The Pinjarra Massacre took place on 28th October, 1834. The event is remembered as one of the most horrendous massacres of Aboriginal peoples in Australia’s history.
Battle or Massacre?
Even now, close to two centuries later, the event in Western Australia is cause for significant controversy. Referred to as the Battle of Pinjarra in some histories – suggesting that the Aboriginal people’s deaths were part of a conflict involving mutual aggression, others argue that the term massacre is the only one capable of truly capturing the events that took place in Pinjarra.
Ultimately, a case can be made for both explanations. The Aboriginal people in the region had shown aggression to the European Settlers there, although one could argue this was an inevitable consequence of Europeans moving into their territory. Just as significantly for those who call the event a massacre, among the Aboriginal people killed were a substantial amount of women and children.
Tensions Before Violence
The origins of the tragic events at Pinjarra came in the arrival of the first European settlers to Western Australia, in 1829. Led by Captain James Stirling, the Swan River Colony was quickly established in what is now known as the Peel region of Australia. This was a region which had been inhabited for thousands of years by the Bindjareb tribe, an indigenous people particularly renowned for their spear making ability.
Tensions quickly started to form between the white, European settlers and the Bindjareb tribe. While the Aboriginal people initially placed the Europeans into their folk traditions, interpreting them as the returning ghosts of their ancestors, Stirling declared the region a territory of England, arguing that the Bindjareb should be accountable to English law.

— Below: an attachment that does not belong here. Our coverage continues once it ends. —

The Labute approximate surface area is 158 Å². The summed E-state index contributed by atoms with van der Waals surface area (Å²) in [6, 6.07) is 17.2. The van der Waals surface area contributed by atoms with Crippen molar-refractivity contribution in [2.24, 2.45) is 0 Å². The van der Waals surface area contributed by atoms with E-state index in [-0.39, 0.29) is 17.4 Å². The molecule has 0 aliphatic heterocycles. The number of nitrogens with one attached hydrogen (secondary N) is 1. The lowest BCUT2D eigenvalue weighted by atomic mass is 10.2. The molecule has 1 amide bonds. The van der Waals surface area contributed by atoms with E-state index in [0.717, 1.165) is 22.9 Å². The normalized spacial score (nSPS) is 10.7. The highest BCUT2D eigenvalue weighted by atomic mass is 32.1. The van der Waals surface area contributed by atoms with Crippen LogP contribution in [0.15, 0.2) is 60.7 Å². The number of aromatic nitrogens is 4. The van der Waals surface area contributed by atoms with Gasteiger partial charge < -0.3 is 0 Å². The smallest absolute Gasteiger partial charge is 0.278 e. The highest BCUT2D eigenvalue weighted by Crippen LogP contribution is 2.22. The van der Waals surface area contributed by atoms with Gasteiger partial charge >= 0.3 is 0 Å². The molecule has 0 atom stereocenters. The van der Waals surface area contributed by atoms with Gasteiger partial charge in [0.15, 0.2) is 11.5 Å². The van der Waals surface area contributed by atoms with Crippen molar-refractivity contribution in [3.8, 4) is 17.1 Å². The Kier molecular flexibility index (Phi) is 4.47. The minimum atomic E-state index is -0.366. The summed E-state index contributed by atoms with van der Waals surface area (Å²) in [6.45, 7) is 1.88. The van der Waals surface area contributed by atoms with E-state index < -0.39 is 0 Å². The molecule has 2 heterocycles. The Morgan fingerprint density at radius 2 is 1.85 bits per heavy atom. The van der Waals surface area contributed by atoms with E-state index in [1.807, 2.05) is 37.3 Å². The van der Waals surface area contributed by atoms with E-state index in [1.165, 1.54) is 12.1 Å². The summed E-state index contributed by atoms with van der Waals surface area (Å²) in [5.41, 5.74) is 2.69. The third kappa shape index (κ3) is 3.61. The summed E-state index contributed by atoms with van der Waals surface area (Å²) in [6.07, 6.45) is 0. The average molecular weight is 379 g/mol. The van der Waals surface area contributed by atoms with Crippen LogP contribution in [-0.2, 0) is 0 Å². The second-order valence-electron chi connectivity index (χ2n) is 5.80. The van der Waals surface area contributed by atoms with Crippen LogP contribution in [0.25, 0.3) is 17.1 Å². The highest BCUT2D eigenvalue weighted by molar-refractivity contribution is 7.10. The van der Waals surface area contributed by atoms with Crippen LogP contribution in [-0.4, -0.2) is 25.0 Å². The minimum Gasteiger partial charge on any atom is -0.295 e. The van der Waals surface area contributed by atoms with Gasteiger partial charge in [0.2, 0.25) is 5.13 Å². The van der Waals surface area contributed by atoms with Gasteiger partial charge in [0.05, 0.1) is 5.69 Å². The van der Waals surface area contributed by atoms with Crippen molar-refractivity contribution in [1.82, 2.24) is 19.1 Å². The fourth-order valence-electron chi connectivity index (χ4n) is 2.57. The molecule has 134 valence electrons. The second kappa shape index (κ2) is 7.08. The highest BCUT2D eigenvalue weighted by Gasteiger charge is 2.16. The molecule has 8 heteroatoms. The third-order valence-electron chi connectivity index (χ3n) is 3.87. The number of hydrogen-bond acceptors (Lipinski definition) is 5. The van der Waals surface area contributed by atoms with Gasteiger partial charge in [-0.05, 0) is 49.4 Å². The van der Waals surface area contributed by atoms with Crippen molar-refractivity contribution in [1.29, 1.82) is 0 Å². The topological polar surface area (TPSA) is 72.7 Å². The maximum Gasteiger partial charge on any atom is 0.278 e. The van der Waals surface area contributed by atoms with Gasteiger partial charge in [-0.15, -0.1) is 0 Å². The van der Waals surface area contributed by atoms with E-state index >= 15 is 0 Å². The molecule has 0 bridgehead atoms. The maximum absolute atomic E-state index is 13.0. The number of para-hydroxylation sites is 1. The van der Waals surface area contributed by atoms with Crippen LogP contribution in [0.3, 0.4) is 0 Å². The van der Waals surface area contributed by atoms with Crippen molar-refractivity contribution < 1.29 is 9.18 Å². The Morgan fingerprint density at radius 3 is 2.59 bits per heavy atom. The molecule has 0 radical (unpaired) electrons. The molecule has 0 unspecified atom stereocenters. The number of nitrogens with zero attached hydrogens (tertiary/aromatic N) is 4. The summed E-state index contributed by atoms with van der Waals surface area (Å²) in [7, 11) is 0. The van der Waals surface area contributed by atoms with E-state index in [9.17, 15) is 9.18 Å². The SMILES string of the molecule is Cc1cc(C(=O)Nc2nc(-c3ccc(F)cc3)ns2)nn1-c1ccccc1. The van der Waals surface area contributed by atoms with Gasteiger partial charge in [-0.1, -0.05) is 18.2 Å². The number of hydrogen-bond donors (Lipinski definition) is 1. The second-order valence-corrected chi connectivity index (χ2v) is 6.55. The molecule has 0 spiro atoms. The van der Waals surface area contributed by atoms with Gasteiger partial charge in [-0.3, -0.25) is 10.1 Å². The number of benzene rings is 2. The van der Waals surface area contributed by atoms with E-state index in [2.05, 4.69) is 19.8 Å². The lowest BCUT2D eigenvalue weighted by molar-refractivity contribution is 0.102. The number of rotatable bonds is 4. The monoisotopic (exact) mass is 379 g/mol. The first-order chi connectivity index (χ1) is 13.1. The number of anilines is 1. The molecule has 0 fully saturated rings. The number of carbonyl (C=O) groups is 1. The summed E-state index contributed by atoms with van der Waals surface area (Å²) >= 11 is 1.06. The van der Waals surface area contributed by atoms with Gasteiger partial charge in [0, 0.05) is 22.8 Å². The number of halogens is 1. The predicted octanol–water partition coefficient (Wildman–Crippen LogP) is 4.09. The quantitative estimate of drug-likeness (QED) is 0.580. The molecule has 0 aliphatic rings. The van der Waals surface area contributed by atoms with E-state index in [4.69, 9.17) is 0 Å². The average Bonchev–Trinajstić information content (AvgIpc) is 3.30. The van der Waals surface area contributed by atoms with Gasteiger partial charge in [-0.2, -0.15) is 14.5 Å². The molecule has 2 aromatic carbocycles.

As the settlers expanded their territory, taking up more land as they established farms, settlements, and ultimately towns, conflict started to brew.
One key issue was a fundamental difference in agricultural practices. The Bindjareb people practiced firestick farming, a method where parts of the bush were torched to enable hunting and encourage regrowth of the land. For the white settlers, with little understanding of the firestick tradition, it seemed like an attack, especially on the occasions when the fires spread into the land they had started to cultivate.
The Flash Point
Signs of discontent continued to mount in the region over the next few years, as the settlers desire for land increasingly put pressure on the Aboriginal population. In 1834, with the colonists struggling to feed themselves, Governor Stirling ordered the flour rations given to the Bindjareb as a means of keeping the peace to be cancelled.
On 24th April a group of Bindjareb launched a raid on the mill at South Perth, stealing 445kg of flour, possibly as a result of a misunderstanding that saw them believe that the flour rations were payment for the land the settlers had taken from them.
Eventually, three Bindjareb believed to have been involved in the incident were captured by the settlers, and publicly flogged. Several days later, in response to their humiliating punishment, the Bindjareb men formed a group and lead a retaliation against the settlers, killing one soldier and seriously injuring another.
With tensions high, Governor Stirling set off on an expedition with a group of soldiers and police on 26th October. Taking a surveyor with them, they intended to expand the area of settlement to Pinjarra, a region with fertile land. It was also an area at the heart of the Bindjareb community.
At some point on 28th October, Stirling’s party encountered members of the Binjareb tribe. His group divided into two, taking up strategically advantageous positions around the Bindjareb camp. Exact details of which side was the first to show aggression are not clear, with some sources arguing that the Bindjareb hurled their spears at Stirling’s men, while others claim Stirling’s forces opened fire first.
Either way, after roughly an hour of fighting, the outnumbered colonists were forced into retreat. Only one settler had been killed in the fighting, although several, including Stirling, were injured. Even now, it is unclear how many Aboriginal people were killed, but estimates range from around fifteen into the hundreds.